HWG Resources FAQs HWG Pricing FAQ

HWG Pricing FAQ

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  1. Can Guild Members hold pricing discussions in the mailing lists?
  2. Is it illegal to discuss pricing?
  3. Doesn't freedom of speech allow me the freedom to say anything I want?
  4. Isn't the Guild being overly cautious?
  5. I'm not in the U.S., why should I be bound by American laws?
  6. So what are acceptable and unacceptable topics?
  7. So how do I figure out what to charge, or what I should be charging?
  8. On-Line Reference material for pricing issues

  1. Can Guild Members hold pricing discussions in the mailing lists?

    The short answer: NO.

    Discussions of pricing issues are not allowed and will be cause for immediate removal from the list and possible revocation of your guild membership.

    Keep these points in mind:

    • The HTML Writers Guild will not suggest or recommend fees/prices/wages, and is not involved in price-fixing in any manner.
    • Discussion of rates, what to charge, etc. on the list will be sufficient grounds for immediate unsubscription by the list administrator. Such discussions can lead to criminal charges; just one list member can put us all at risk.
    • If you don't like these policies, don't subscribe to the Guild's mailing lists.
    • Any questions regarding this policy may be posted to the Guild' Operations Mailing List [hwg-ops].

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  2. Is it illegal to discuss pricing?

    The short answer: YES (at least in the U.S. where many of our members are).

    The U.S. law specifically makes discussion of pricing between competitors (all or some) a federal offense. According to either Marshall Kragen or Lewis Rose (both practicing lawyers), several brokers in DC were successfully prosecuted for simply discussing an increase of fees at a dinner meeting.

    When, where, or how doesn't matter. Any discussion of pricing by a group of people within the same industry is illegal in the U.S. The feds call it price fixing.

    For additional information on the legal aspects of price fixing, please visit the following locations:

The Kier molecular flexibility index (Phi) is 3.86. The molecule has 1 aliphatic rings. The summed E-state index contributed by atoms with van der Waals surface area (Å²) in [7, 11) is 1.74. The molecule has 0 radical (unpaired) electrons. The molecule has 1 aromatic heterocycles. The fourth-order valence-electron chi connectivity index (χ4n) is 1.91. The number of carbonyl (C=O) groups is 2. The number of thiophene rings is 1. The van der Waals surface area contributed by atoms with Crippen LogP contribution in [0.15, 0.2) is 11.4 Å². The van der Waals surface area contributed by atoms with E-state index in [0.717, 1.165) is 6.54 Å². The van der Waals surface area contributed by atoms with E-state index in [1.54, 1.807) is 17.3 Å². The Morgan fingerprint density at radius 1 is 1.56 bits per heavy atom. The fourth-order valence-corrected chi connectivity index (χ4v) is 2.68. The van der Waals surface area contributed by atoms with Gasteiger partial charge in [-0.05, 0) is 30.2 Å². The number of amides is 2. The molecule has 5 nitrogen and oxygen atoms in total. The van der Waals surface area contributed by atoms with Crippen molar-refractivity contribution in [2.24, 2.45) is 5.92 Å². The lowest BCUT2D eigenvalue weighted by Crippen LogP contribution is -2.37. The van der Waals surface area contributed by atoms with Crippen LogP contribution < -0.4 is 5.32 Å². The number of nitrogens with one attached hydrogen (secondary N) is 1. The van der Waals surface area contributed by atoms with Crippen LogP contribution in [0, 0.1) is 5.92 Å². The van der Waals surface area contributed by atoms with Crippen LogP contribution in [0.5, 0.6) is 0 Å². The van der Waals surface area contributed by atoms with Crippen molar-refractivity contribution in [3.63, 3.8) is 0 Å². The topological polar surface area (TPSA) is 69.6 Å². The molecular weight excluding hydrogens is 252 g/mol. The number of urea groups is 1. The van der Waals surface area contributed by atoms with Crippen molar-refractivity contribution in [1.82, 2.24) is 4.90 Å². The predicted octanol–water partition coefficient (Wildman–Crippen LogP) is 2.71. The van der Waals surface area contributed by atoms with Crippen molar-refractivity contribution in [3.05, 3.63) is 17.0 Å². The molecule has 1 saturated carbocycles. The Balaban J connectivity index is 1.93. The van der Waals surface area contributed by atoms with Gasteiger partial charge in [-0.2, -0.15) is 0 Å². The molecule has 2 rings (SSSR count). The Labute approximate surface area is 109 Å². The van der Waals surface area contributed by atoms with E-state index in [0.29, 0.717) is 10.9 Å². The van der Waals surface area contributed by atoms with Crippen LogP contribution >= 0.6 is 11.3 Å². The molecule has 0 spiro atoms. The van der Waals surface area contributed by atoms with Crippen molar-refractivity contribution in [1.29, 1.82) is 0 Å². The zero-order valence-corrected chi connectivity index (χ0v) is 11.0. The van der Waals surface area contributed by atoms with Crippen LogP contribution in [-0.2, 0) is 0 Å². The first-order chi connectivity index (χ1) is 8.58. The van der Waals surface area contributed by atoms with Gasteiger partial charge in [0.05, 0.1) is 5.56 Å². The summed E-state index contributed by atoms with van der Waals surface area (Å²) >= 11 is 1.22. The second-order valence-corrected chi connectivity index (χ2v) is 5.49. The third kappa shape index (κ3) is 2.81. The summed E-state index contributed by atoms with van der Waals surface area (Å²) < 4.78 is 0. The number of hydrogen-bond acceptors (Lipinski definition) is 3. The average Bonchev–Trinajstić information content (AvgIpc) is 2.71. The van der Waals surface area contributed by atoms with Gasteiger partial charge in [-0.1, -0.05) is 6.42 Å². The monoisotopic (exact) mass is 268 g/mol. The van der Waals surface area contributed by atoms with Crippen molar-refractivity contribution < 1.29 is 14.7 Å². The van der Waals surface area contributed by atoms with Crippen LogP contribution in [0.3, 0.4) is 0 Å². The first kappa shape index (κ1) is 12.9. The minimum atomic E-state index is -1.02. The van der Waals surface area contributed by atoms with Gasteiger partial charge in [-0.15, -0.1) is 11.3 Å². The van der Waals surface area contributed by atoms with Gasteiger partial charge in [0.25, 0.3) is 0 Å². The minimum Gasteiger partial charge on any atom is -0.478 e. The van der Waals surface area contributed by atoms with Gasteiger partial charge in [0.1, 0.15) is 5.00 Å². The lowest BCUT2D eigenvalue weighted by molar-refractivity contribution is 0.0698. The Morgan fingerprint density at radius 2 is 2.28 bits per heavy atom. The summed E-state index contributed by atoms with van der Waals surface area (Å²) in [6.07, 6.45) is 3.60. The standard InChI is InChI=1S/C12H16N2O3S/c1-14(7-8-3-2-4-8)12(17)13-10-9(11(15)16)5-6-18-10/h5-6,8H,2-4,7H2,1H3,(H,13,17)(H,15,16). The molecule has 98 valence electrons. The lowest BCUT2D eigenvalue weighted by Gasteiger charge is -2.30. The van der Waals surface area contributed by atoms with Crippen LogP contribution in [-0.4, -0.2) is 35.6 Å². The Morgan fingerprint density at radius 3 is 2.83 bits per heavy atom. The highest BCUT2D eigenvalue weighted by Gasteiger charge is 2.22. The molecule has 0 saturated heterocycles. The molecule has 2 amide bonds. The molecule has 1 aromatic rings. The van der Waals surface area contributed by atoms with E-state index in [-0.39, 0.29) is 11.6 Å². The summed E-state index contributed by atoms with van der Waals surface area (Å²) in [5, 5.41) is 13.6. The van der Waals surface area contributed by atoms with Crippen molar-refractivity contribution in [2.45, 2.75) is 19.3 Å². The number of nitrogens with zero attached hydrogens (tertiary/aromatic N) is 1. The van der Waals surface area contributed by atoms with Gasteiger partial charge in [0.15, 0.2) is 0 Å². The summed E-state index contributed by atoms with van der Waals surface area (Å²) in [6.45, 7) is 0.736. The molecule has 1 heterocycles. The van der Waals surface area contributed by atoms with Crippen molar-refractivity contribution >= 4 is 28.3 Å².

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  3. Doesn't freedom of speech allow me the freedom to say anything I want?

    Short answer: NO

    Use of the Guild's mailing lists is a privilege, not a right; in return for this privilege, you are asked to follow a few simple rules. The "freedom of speech" guarenteed by the U.S. Constitution only protects you from governmental intervention in your right to express yourself -- it doesn't give you free reign to use computer resources against the wishes of their owner. Our lawyer friends have kindly (and in self-survival) pointed out that the Federal Law system in the U.S. and Canada consider pricing discussions by professional organizations to be price fixing which is a federal offense. This "consideration" position has been successfully proven in court.

    Some of you have argued that other guilds and unions publish price guidelines based upon the stated prices charged by members. Guides are not discussions. Those guides have all company specific information stripped from them, every service has a range of prices associated with it, the prices are compiled and the contributors have become anonymous to the process. How the guide is used is up to the individual reader. What the HTML Writers Guild has forbid is discussion of prices.

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  4. Isn't the Guild being overly cautious?

    The short answer: NO.

    Guild representatives have discussed the issue at length with Barry Grossman of the Department of Justice, an experienced anti-trust lawyer. Mr. Grossman stated that the line between legal and illegal activity can be hard to discern, and it is more than prudent to stay clear from that line. Each corporation needs to decide how close they wish to come to that line -- and what the benefits of doing so would be. This is primarily a business decision, and the Board of Directors of the Guild has decided to minimize the Guilds's legal risk.

    The Guild's current policy is broad enough to steer far from appearance of impropriety, as well as simple enough to be understood by the membership and the List Guides, few whom have the legal training that would be necessary to make more complicated decisions involving anti-trust laws.

    The Guild is being cautious -- but not overly so.

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  5. I'm not in the U.S., why would I be bound by American laws?

    The short answer: You're not -- but the Guild, a Georgia corporation, is.

    The Guild is an incorporated organization in the state of Georgia, which is part of the United States. We are legally bound by American and Georgia laws in everything we do. As such, the Guild is subject to anti-trust laws, enforced by the Department of Justice.

    If criminal activities, such as price fixing, occur on Guild-sponsored lists, it won't be the individual members who are hauled into court, but the officers of the Guild and the operators of the resources on which the lists are run.